So needless to say, I was pretty excited when Boom Studios announced that they were going to be releasing a comic tie-in by Marguerite Bennett, Jorge Coelho, Tamra Bonvillain and Jim Campbell, because if nothing else, Sleepy Hollow's particular brand of horror-themed kookiness is exactly the sort of thing that would lend itself well to comics. Having read the first issue, out this week, I can confirm that the team did their absolute best to make the comic as weird as the show, and while it's not a perfect translation, it's definitely a good one.
You would think that after six months of adventures at a summer camp that is constantly being menaced by all manner of monsters and supernatural troublemakers, the Lumberjanes would have enough to worry about without the added stress of trying to pull off a heist. And yet, when Lumberjanes #7 hits shelves next week, from Noelle Stevenson, Grace Ellis, and Brooke Allen, that's exactly what they're doing, going all Ocean's 11 (or in this case, Ripley's 6), with a log cabin standing in for a casino vault.
Fox's action/horror/comedy Sleepy Hollow is one of the best shows on TV right now, and it deserves a tie-in comic that captures its oddball charm. Luckily, it looks like that's what fans are getting in the new Boom Studios series by writer Marguerite Bennett and artist Jorge Coelho.
The team isn't just shoehorning TV plots into comics form, though. While Bennett and Coelho do a really nice job of capturing the voices and looks of lead characters Ichabod Crane and Lt. Abbie Mills, the team also adds in some big action that you can't really pull off on a TV budget. Check out the first six pages here at ComicsAlliance.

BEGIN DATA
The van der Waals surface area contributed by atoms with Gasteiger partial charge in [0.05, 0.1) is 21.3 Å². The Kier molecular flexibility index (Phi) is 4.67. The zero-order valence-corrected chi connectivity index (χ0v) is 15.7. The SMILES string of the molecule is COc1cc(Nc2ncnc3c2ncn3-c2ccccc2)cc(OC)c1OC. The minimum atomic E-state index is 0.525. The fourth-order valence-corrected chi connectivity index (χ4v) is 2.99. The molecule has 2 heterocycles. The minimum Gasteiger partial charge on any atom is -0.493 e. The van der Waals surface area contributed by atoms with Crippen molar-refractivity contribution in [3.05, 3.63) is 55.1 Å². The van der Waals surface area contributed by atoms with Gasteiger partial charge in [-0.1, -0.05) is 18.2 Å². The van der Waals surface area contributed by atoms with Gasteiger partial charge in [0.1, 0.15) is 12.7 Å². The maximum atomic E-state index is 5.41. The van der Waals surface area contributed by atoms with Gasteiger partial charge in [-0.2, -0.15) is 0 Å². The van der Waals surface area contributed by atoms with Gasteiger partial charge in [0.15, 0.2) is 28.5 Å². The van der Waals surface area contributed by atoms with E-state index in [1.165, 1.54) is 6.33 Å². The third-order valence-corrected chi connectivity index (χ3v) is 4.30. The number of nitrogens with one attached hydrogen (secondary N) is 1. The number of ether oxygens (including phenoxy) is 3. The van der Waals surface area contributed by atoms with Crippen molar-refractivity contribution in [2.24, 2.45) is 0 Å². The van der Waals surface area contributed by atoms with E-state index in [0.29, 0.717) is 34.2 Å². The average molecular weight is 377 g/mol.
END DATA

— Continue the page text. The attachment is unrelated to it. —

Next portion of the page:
It's a sad fact of modern life, but not all of us can be Ice Cube. No matter how many Raiders caps we may buy, it's just not going to happen. But, even though we may not achieve his perfect six-sidedness, we can all follow his example in one respect: We can all strive to have a good day.
That, my friends, is the lesson that we can all learn from Teen Dog #2, in which Jake Lawrence's cool, skateboarding dog is having some pretty good times indeed, along with his best friend Mariella, hunky new student Jordan, and the breakout character of the year, Thug Pug and his denim jacket.
A great comic book cover is an advertisement, a work of art, a statement, and an invitation. A great comic book cover is a glimpse of another world through a canvas no bigger than a window pane. In Best Comic Book Covers Ever (This Month), we look back over some of the most eye-catching, original and exceptional covers of the past month.
September's covers include masterclass composition from Genndy Tarkakovsky and Noelle Stevenson, some beautiful uses of light, color, and contrast, and some very different portraits of gods, old and new.